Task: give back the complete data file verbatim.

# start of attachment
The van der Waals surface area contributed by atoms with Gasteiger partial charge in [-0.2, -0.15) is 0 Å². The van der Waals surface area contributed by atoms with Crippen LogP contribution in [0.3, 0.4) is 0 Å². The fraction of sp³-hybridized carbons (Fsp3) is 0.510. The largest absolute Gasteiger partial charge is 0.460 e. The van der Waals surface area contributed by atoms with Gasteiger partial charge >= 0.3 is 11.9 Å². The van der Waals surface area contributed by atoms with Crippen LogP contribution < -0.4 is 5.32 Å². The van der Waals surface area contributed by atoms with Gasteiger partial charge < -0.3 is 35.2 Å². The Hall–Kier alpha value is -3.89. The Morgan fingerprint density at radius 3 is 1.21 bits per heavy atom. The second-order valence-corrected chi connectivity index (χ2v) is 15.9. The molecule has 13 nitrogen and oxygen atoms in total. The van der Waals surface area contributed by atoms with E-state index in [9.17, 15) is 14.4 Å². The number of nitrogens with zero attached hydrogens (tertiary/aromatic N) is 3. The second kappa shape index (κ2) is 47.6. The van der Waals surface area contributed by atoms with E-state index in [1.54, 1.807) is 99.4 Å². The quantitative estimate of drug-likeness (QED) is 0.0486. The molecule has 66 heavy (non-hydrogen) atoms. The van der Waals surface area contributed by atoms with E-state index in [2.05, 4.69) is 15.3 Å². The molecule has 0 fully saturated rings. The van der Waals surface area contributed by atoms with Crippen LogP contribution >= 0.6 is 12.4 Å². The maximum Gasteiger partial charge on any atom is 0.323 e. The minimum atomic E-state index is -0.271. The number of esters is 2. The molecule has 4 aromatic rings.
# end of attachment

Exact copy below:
The van der Waals surface area contributed by atoms with Gasteiger partial charge in [-0.2, -0.15) is 0 Å². The van der Waals surface area contributed by atoms with Crippen LogP contribution in [0.3, 0.4) is 0 Å². The fraction of sp³-hybridized carbons (Fsp3) is 0.510. The largest absolute Gasteiger partial charge is 0.460 e. The van der Waals surface area contributed by atoms with Gasteiger partial charge >= 0.3 is 11.9 Å². The van der Waals surface area contributed by atoms with Crippen LogP contribution < -0.4 is 5.32 Å². The van der Waals surface area contributed by atoms with Gasteiger partial charge < -0.3 is 35.2 Å². The Hall–Kier alpha value is -3.89. The Morgan fingerprint density at radius 3 is 1.21 bits per heavy atom. The second-order valence-corrected chi connectivity index (χ2v) is 15.9. The molecule has 13 nitrogen and oxygen atoms in total. The van der Waals surface area contributed by atoms with E-state index in [9.17, 15) is 14.4 Å². The number of nitrogens with zero attached hydrogens (tertiary/aromatic N) is 3. The second kappa shape index (κ2) is 47.6. The van der Waals surface area contributed by atoms with E-state index in [1.54, 1.807) is 99.4 Å². The quantitative estimate of drug-likeness (QED) is 0.0486. The molecule has 66 heavy (non-hydrogen) atoms. The van der Waals surface area contributed by atoms with E-state index in [2.05, 4.69) is 15.3 Å². The molecule has 0 fully saturated rings. The van der Waals surface area contributed by atoms with Crippen LogP contribution >= 0.6 is 12.4 Å². The maximum Gasteiger partial charge on any atom is 0.323 e. The minimum atomic E-state index is -0.271. The number of esters is 2. The molecule has 4 aromatic rings.